Visibility and Accessibility

By Sarah van Eyndhoven, Researcher in Residence

In this post, Sarah van Eyndhoven, Researcher in Residence, reflects on her collaboration with the Research Facilitation team and highlights the importance of raising awareness for Digital Research Services.

You can contact Sarah at S.J.M.Van-Eyndhoven@sms.ed.ac.uk


Developing and raising our profile to create a ‘DRS for everyone’

It’s now been three weeks since I joined the Digital Research Services team, and in that time I’ve come to learn quite a bit about the planning that goes on behind the scenes to make the DRS work for everyone. Previously, I hadn’t quite stopped to think about and appreciate the diverse range of subjects, interests, programmes and projects that make up the university, nor how complex it is to create material that is at once applicable to everyone, and at the same time speaks to the individual interests and needs of the researcher. Some people will be more familiar with certain tools available, needing only a small amount of guidance, whereas others may not even have considered using digital techniques or services, and need to be made aware that they exist in the first place. We’ve had some fruitful discussions around putting together a range of different offerings that include both general and tailored content, and it will be exciting to see whether we can get them off the ground. One of the biggest barriers to it all is publicity – if people don’t know that a service exists, they’re unlikely to go looking for it in the first place. I alluded to this problem with my own PhD in my previous blog post, and over the years in conversation with colleagues and fellow researchers, I’ve discovered I am by no means the only one. From what I’ve observed, it is often the case that within certain subject areas, digital skills simply aren’t considered in the data collection and analysis stage. Particularly if you’re based in a field that doesn’t traditionally rely much on digital or automated techniques, the tendency is to opt for the ‘manual’ route in terms of data sharing, storing, analysing and modelling, and this is propagated both by senior researchers or supervisors in the field (who might suggest you take the same approach as they did) and other students around you who similarly don’t use these tools. Yet it only takes a couple of people to break out of that bubble and explore what’s possible to open up a new world of possibilities to other fellow researchers. Once people know something exists, they’re likely to recommend it to others, and within a relatively short amount of time digital skills and techniques can become not just common but the norm within certain subfields.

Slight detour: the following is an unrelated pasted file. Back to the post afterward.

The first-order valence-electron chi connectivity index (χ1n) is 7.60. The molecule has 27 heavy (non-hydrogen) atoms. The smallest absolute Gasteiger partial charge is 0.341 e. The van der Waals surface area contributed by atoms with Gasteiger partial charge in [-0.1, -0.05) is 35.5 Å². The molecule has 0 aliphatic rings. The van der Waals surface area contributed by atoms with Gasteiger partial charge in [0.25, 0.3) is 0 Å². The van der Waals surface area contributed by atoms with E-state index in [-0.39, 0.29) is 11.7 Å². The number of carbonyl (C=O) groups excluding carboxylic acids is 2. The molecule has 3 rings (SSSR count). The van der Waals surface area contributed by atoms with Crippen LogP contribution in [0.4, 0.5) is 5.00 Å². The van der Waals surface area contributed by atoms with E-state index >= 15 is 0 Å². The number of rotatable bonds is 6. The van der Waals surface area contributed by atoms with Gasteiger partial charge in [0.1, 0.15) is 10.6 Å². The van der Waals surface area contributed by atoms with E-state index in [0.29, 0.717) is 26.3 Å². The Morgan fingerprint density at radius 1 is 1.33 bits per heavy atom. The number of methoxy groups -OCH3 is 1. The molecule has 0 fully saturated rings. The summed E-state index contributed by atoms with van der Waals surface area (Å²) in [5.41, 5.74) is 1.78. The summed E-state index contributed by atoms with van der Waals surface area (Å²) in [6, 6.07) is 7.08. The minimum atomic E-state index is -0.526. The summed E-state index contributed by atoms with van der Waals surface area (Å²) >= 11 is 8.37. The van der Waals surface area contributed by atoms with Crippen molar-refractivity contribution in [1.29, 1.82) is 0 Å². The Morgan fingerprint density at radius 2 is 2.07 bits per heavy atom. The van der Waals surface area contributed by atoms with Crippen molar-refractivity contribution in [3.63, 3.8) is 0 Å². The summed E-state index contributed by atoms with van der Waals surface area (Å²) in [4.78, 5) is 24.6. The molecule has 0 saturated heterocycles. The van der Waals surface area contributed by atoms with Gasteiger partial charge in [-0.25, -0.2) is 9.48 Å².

And how visibility feeds back into digital research developments

This development I just described is something that happened to me during my learning process, and something I hope to pay forward when I attend the key conference for my field next week. To give some context, my thesis was based around photographing primary manuscripts and transcribing these so that I could analyse their language use. For the first two and half years, I simply accepted that I would have to do this all manually. While I’d heard of some kind of software that could automatically transcribe it for me, I assumed it wouldn’t work for historical documents, or for the wide range of different authors in my collection. My supervisors were similarly unaware of alternatives. It was only when someone in my department told me about the software Transkribus, a handwritten text recognition tool specially developed for historical manuscripts, and pointed me towards freely available tutorials on how to use it, that my whole approach changed. Thanks to Transkribus, I was able to digitise a much larger volume of material at a much faster rate than anything I could have achieved manually. Having that one link into a possibility previously unknown to me was so valuable, and now that I’m through to the other side, I’d like to do the same for others. Next week I’m attending the annual Historical Sociolinguistics Conference in Brussels, where I’ll be presenting my final results, but also my methodology. While some members of the historical sociolinguistic community are aware of digital transcription tools, it is only slowly gaining traction and others are still working through material manually. By demonstrating the merits of the software, and the valuable results I obtained from it, I can hopefully inspire others to give it a try and encourage this development to grow and influence future scholars.

In the same vein, but on a larger scale, we hope to keep improving the visibility of the DRS, so that not just one tool for one subfield becomes more widely recognised, but all the tools for all the different faculties, schools and subjects become more widely known within the University. By saving valuable time and effort, as well as enabling research to be large-scale, precise or more robust, we can only improve the culture, climate and strength of our research community.